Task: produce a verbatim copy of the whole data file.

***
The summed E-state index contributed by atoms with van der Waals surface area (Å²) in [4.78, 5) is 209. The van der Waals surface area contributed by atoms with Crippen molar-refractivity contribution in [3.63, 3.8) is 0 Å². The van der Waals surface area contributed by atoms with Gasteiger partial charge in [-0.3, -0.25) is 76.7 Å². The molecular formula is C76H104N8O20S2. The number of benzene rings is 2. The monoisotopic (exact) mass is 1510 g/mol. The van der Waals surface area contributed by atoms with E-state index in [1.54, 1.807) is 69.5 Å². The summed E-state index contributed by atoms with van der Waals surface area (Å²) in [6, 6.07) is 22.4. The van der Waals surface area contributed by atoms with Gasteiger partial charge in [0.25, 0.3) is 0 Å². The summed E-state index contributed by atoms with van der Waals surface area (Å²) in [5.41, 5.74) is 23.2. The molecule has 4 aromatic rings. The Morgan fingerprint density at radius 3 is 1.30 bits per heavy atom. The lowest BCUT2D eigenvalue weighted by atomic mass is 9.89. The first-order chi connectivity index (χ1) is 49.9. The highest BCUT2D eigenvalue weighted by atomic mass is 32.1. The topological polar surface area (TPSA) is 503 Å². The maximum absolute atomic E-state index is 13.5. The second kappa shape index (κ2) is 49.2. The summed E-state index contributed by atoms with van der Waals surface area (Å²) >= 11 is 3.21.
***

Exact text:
The summed E-state index contributed by atoms with van der Waals surface area (Å²) in [4.78, 5) is 209. The van der Waals surface area contributed by atoms with Crippen molar-refractivity contribution in [3.63, 3.8) is 0 Å². The van der Waals surface area contributed by atoms with Gasteiger partial charge in [-0.3, -0.25) is 76.7 Å². The molecular formula is C76H104N8O20S2. The number of benzene rings is 2. The monoisotopic (exact) mass is 1510 g/mol. The van der Waals surface area contributed by atoms with E-state index in [1.54, 1.807) is 69.5 Å². The summed E-state index contributed by atoms with van der Waals surface area (Å²) in [6, 6.07) is 22.4. The van der Waals surface area contributed by atoms with Gasteiger partial charge in [0.25, 0.3) is 0 Å². The summed E-state index contributed by atoms with van der Waals surface area (Å²) in [5.41, 5.74) is 23.2. The molecule has 4 aromatic rings. The Morgan fingerprint density at radius 3 is 1.30 bits per heavy atom. The lowest BCUT2D eigenvalue weighted by atomic mass is 9.89. The first-order chi connectivity index (χ1) is 49.9. The highest BCUT2D eigenvalue weighted by atomic mass is 32.1. The topological polar surface area (TPSA) is 503 Å². The maximum absolute atomic E-state index is 13.5. The second kappa shape index (κ2) is 49.2. The summed E-state index contributed by atoms with van der Waals surface area (Å²) >= 11 is 3.21.